DragonFly users List (threaded) for 2005-02
Re: Backporting DFly patches to FreeBSD?
In a message dated 2/28/2005 2:15:39 PM Eastern Standard Time, Freddie Cash <fcash-ml@xxxxxxxxxx> writes:
>On February 28, 2005 11:03 am, EM1897@xxxxxxx wrote:
>> >I don't have the reference handy at the moment, but there was an
>> > article about a network test where FreeBSD was able to process and
>> > route 1 million IP packets per second. Linux on the same hardware
>> > was only able to process approx. one hundred thousand IP packets
>> > per second.
>> That doesn't sound even remotely credible. Maybe FreeBSD
>> was "routing" to the loopback device?
>The following message was posted to the FreeBSD net mailing list:
>With a link to the following paper on the subject:
>Page 11 mentions two different projects that both reached 1 million pps
>throughput using IP FastForwarding. These were mentiond in a mailing
>list thread on the FreeBSD lists, although I have not yet bothered to
>track down the exact threads.
As I said, its not credible. The fact that it says it is
meaningless. Linux easily routes more than 100K pps,
so whoever wrote this is just a fool, because anyone
in the linux camp that he told that to would laugh in
FreeBSD 4.11 can't do a million with a 3.4Ghz processor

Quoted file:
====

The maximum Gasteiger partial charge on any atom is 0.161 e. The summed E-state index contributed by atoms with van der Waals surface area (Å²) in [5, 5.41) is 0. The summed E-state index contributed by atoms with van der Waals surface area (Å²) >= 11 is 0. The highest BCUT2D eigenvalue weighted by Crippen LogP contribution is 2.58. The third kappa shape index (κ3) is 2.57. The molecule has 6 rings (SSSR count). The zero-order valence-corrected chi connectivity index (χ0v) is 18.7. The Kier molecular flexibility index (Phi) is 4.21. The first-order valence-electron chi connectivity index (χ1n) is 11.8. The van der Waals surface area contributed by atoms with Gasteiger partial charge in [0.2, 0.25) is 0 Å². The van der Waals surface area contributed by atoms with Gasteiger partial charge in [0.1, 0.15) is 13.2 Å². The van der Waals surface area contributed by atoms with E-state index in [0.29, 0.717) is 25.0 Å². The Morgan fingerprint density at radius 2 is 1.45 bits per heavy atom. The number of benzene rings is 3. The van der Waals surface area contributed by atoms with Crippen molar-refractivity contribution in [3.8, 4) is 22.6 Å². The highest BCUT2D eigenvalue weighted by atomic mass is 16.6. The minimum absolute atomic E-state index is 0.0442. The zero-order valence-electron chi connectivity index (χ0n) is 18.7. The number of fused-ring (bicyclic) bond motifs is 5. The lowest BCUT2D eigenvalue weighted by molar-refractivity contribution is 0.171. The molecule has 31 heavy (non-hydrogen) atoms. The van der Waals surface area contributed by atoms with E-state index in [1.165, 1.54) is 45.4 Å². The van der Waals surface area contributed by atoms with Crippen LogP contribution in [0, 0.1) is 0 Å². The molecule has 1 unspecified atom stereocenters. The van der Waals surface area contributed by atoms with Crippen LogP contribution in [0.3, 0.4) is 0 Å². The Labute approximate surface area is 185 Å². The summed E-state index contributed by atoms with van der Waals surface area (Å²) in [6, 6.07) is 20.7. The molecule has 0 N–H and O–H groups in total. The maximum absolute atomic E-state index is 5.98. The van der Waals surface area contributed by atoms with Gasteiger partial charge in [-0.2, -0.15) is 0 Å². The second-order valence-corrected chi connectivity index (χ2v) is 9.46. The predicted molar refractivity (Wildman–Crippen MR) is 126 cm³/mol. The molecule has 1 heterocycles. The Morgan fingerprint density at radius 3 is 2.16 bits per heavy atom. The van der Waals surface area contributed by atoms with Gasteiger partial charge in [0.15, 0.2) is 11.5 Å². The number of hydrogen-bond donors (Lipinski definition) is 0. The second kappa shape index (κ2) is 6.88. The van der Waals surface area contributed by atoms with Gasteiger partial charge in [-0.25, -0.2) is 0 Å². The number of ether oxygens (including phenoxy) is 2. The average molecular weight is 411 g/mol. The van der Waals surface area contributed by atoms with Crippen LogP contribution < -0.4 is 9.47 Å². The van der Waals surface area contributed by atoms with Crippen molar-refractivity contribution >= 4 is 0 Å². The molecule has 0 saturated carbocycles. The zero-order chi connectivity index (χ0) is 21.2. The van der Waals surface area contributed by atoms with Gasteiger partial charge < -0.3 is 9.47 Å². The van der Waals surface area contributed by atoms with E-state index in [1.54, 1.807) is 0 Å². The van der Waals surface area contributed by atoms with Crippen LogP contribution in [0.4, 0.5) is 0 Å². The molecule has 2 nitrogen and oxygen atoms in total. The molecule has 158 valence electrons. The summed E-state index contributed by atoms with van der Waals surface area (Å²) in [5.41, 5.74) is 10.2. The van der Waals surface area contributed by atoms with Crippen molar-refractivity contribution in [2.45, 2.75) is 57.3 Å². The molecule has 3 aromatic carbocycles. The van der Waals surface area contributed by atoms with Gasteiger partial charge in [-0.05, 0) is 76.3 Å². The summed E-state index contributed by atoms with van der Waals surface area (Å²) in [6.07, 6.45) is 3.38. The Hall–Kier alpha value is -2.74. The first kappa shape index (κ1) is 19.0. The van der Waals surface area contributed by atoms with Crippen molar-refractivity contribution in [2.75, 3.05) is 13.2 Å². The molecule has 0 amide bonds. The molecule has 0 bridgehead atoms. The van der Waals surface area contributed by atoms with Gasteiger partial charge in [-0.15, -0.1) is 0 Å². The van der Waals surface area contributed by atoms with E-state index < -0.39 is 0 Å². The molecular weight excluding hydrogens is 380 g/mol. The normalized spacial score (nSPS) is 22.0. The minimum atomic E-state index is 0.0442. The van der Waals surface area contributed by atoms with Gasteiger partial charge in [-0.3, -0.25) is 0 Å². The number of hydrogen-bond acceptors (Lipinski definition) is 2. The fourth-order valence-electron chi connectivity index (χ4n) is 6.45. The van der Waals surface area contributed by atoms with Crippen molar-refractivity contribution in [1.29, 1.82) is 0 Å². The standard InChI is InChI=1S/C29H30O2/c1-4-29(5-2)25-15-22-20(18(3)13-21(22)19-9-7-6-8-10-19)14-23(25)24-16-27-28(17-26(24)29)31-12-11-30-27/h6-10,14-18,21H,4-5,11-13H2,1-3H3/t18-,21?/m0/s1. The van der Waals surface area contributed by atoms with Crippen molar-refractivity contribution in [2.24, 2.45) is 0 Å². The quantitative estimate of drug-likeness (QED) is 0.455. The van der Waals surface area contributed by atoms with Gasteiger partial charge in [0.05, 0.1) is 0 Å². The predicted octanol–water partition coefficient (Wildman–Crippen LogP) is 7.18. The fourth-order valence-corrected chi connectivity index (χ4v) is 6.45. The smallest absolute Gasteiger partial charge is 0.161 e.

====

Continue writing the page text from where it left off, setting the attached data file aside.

using forced-forward bridging, which completely bypasses
the IP stack and has actual zero lookup time. The guy who
wrote this (Andre I assume?) can't do better than zero time
no matter how wonderful his code is. You're not going to get
a 30% gain no matter what, because the IP stack is
probably only 10% of the processing. 5.3 is 15-20% slower
than FreeBSD 4.x, a notion that Robert Watson doesn't disagree with. What you are reading there is all a lot
of garbage. Maybe, if you get some code that fits in its
entirety in the CPU cache and turn off a lot of things
that usually need to run you might be able to do it, but
thats not a credible test either.
Its also not credible to make such a claim without a
complete hardware description, since the ethernet card
and driver is more of a factor than the networking stack
for such a test. You can't compare linux and freebsd
without such a qualification, because different drivers
are "good" or "not good" in different OS/s. If you use
a card that has a poorly performing driver in Linux but a
good one in FreeBSD, then your results are tainted,
because you're not testing what you claim to be testing.
The FreeBSD "team" has been making a lot of claims that
are easily countered on the bench. I don't think that they
really know how to test real-world networking.